Red Sox: Holt 'a good addition'


Red Sox: Holt 'a good addition'

The Red Sox acquired infielder Brock Holt, along with closer Joel Hanrahan, in the six-player deal with the Pirates on Wednesday.Holt, 24, a ninth-round pick of the Pirates in 2009 out of Rice University, made his big league debut for Pittsburgh in September. In 24 games, the left-handed batter hit .292, going 19-for-65 with three extra-base hits -- two doubles and a triple -- six runs scored, and three RBI. He had four walks with 14 strikeouts.Were also excited to acquire Brock Holt in this trade, said Red Sox assistant general manager Brian OHalloran on a conference call, filling in for GM Ben Cherington ,who was traveling. Hes a 24-year-old infielder, left-handed hitter that will really complement the mix of middle infielders that we bring into camp and I think hes going to be a good player for us going forward. Hes a very hard-nosed player type of guy that, hes had a lot of success in the minor leagues and in a brief call-up in September for Pittsburgh. Were excited to have him and the energy that he brings to the table. Hes got a line-drive stroke and we think hell be a good addition to our middle infield corps.In four minor league seasons, Holt has hit .317 with a .381 on-base percentage and .427 slugging percentage. Making his first appearance at Triple-A in 2012, hit .432 in 24 games, going 41-for-95, with a .476 OBP and .537 SLG.Brock Holt is a nice little hitter, said one scout. He can hit. Hes not going to hit for a ton of power, but he can hit.Overall, Holt has posted a.961 fielding percentage in the minors, .949 at shortstop and .980 at second base. With Triple-A Indianapolis last season, he had a .973 mark at second, .944 at short. But in 14 starts with the Pirates, all at second base filling in for injured veteran Neil Walker, he committed four errors in 64 chances for a .938 fielding percentage.Defensively he was pretty darn good in the minor leagues at second base and shortstop, more so second base, kind of average range, said the scout. But when he got to the big leagues it was almost as if he panicked and the game really sped up on him, and he was awful defensively, like really slow with feeds on double plays. Compared to Neil Walker you really could tell the difference defensively. But he can really hit.But those are the kinds of shortcomings that can be overcome with more experience and familiarity.Yes, I think hell get better defensively with that comfort level, because if you had watched him at all in the minor leagues youd never think he had a deficiency defensively, said the scout. You might say Oh, OK, hes not great but he catches everything he gets to. Hes got sure hands. The whole nine yards. But then when he got to the big leagues, youd say, Wait a minute. I didnt see this guy in the minors. He really looked rigid, stiff, he looked out of his element defensively.But at the plate, they got to pitch him really in tight to get him out. With balls out on the outer half he would drill the ball to left field or back through the middle. Hes a good hitter. He can handle lefties OK. The breaking ball doesnt give him fits. And hes a hard-nosed player. He can play some shortstop if need be. I think they might want to move him around in spring training, move him to third, short, second. Dustin Pedroia's not going anywhere and if thats Holts best position, see if he can play somewhere else, maybe even left field. His arms average. Its not above or below, but its average. But he seems like a hard-nosed player and he comes to play every day.Holt was added to the 40-man roster. Barring anything unforeseen, he is likely to start the season at Triple-A Pawtucket.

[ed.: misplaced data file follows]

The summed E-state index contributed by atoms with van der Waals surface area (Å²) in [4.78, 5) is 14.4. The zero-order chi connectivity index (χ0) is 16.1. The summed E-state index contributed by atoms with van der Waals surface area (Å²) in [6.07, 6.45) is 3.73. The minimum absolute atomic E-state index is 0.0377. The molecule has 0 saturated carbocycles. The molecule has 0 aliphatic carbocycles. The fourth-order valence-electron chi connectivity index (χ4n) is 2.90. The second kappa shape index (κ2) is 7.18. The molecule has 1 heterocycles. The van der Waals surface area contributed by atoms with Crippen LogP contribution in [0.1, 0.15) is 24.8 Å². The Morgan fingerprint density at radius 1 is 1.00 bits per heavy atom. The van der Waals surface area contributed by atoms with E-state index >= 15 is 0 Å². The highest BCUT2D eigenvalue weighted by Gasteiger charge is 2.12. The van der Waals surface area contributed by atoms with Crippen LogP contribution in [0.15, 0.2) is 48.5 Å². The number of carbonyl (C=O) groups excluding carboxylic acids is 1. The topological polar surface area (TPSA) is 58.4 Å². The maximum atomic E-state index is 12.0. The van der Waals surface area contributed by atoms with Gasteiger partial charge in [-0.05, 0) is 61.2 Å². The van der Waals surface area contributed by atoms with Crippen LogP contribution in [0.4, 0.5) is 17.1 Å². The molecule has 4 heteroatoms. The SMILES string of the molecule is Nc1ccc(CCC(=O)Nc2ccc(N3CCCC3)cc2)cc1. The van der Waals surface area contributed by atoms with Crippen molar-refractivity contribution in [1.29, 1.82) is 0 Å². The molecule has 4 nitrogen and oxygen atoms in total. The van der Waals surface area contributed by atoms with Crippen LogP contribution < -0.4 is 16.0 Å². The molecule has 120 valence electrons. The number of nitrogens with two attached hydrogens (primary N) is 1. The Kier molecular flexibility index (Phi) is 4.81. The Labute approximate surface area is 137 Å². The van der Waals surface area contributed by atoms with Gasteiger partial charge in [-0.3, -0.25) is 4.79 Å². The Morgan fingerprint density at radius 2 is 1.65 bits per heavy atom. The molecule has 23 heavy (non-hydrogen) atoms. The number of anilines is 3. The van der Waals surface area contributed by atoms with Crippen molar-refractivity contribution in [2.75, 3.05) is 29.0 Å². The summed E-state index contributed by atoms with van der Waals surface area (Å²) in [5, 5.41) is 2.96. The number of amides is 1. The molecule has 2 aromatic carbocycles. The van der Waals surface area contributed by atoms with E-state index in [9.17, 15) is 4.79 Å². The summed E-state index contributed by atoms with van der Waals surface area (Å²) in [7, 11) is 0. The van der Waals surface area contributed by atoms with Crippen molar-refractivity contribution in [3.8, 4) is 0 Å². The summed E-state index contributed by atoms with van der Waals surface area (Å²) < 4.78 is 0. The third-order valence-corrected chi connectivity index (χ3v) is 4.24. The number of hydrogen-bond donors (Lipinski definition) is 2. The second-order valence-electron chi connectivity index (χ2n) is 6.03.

Francona, Epstein receive grand ovations at BBWAA dinner


Francona, Epstein receive grand ovations at BBWAA dinner

BOSTON -- “I didn’t feel that love after I made a pitching change in the sixth inning,” Terry Francona said after a 45-second standing ovation from Boston fans upon receiving the MLB Manager of the Year award from the BBWAA Thursday.

It’s without question the love for Francona runs deep in the city. Why wouldn’t it? He was the leader in breaking the 86-year old curse, and wound up winning another World Series title for Boston three years later.

Actually, he was more of a co-leader, working alongside the same person who won the MLB Executive of the Year honors from the BBWAA for 2016.

Theo Epstein -- who received an ovation 17 seconds shorter than Francona, but who’s counting -- reminisced about the Red Sox ownership group that took a chance on a young kid who wasn’t necessarily the ideal candidate to take over as GM of a team, but now that’s helped him build the Chicago Cubs into a winning franchise and establish a great working environment.

This October marks 13 years since the ’04 championship, 10 years since ’07 and six years since the pair left Boston. Without question they’ve left their mark on the city and forever changed Red Sox baseball.

And while the fans showed their undying gratitude for Francona with an ovation almost as long as his acceptance speech, the Indians manager recognized the favor the current Red Sox brass has done for him.

“I’d like to thank Dave Dombrowski and the Red Sox for getting Chris Sale the hell out of the Central Division,” Francona said.